Princeton’s cinderella story, other upsets define first weekend of NCAA Tournament

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Fairleigh Dickinson junior forward Sean Moore really didn’t know how he should feel in the minutes after the Knights made history Friday night.

Moore’s emotions wouldn’t let him decide if he wanted to scream or cry after FDU became just the second No.16 seeded team in NCAA Tournament history to knock off a No.1 seed after upsetting Purdue, 63-58, during the first round in Columbus, Ohio.

“I can’t even explain it,” Moore told reporters. “I’m shocked right now. I can’t believe it. It’s crazy. But it feels amazing.”

The Knights, who lost to Florida Atlantic in the second round, easily pulled off the biggest upset of the first two rounds as they joined University of Maryland-Baltimore County as the only 16th seeds to beat a No. 1 seed. But they were far from alone in a Tournament opening weekend that was defined by close games and upsets. Two No. 1 seeds didn’t make it out of the first weekend after No. 8 Arkansas stunned defending national champion Kansas in the second round of the West Region, making it just the fourth time since the NCAA expanded in 1985 that multiple No. 1 seeds failed to reach the Sweet 16.

Overall No. 1 Alabama and University of Houston are the only two No. 1 seeds remaining as the Tournament moves to the Sweet 16 this week.

“Wonderful win, feels unreal right now,” said Arkansas junior guard Devonte Davis, who scored 25 points during the Razorbacks’ in the 72-71 win over the Jayhawks. “I don’t know how to react, you know, but I know it does feel good and I know the guys that haven’t been a part of something like this, I know we feel like we’re at the top of the world and we want to continue and get better.”

Arkansas’ NCAA Tournament upset special


It was the second year in a row the Razorbacks knocked off a No. 1 seed in the Tournament after they beat Gonzaga last year. Arkansas coach Eric Musselman went shirtless out on the basketball court shortly after the Razorbacks secured the win over a Jayhawks team that was playing without coach Bill Self on the sideline.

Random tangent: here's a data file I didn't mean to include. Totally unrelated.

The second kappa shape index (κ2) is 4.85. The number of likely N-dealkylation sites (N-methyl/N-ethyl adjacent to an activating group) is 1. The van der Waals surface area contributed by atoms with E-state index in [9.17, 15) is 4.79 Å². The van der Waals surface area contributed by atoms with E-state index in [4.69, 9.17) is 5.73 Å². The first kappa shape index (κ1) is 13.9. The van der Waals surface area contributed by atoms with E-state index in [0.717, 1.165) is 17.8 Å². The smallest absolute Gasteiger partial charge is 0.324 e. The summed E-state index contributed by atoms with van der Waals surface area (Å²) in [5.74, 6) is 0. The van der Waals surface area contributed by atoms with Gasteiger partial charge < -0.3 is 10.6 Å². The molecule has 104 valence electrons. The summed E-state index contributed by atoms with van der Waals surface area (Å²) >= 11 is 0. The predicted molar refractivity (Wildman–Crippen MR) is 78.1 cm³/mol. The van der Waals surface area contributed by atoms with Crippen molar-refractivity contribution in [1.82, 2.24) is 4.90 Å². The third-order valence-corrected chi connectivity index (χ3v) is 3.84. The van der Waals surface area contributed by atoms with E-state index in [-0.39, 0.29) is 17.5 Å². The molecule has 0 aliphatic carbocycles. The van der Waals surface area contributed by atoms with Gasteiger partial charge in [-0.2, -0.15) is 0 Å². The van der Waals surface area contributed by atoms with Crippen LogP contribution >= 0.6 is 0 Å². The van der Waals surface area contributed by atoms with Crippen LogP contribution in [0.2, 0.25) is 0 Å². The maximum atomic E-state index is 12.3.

“I’ve been coaching a long time, that’s as great of a win as I’ve ever been a part of,” said Musselman, whose team takes on fourth-seed UConn in the Sweet 16. “Again, because of the history of Kansas, because of some of their veteran players that were part of a championship team last year. A lot of people didn’t think we were going to win our first-round game.”

While Fairleigh Dickinson and Arkansas shocked the world and No. 13 Furman shocked fourth-seed Virginia, it was the 15th seeded Princeton Tigers, of the Ivy League, who emerged as this year’s Cinderella team after upsetting the second-seeded Arizona Wildcats, 59-55, in the opening round and then following that up with a dominating 78-63 win over seventh seed Missouri in the second round. The Tigers, who will play No. 6 seed Creighton in the Sweet 16 on Friday, are just
the fourth 15th seed to make it to the Sweet 16 in the men’s Tournament history.

“I’ve always dreamed of playing deep into the tournament,” said Princeton coach Mitch Henderson, who also played at Princeton. “As a player, got to the second round a couple times. Never got beyond it.

“I feel like these guys, it’s unbelievable.”


Some of the early round upset losses – particularly Purdue and Kansas – perhaps got the attention of some of the higher seeds that found themselves on the ropes like Houston and even the No. 2 Texas Longhorns, who had to hold Penn State in the second round to make their first Sweet 16 in 15 years. Texas senior forward Timmy Allen admitted after the Longhorns’ 71-66 win over Penn State that the upsets in other games served as a motivator in a difficult second round matchup.

“We’re conscious of what’s happening around the tournament, obviously,” Allen said. “We’re a bunch of ball players who are invested in the game and the tournament. I think we just try to learn from what’s happening around us and try to be better because of that.

“We pay attention and try to learn from what’s happening around the tournament and try to do the opposite of that and come out with wins like we did today.”

While it seemed that most teams had some challenges at various points of the weekend, the Crimson Tide seemed to be in control throughout their first two games, running by 16th seed Texas A&M Corpus Christi in the first round and then handling No. 8 seed Maryland, 73-51, without much trouble in the second round.

Alabama made it through the first round without freshman star Brandon Miller scoring a point in 19 minutes.

“I think they have done a really great job for two straight games here,” said Alabama coach Nate Oats, whose team takes on No. 5 seed San Diego State in the Sweet 16 round.  “First two rounds focusing on what they need to focus on when they are at practice, video, games, whatever it is. And then, you know, the appropriate big picture stuff will take – you know, our guys know they are dealing with on that other stuff.”

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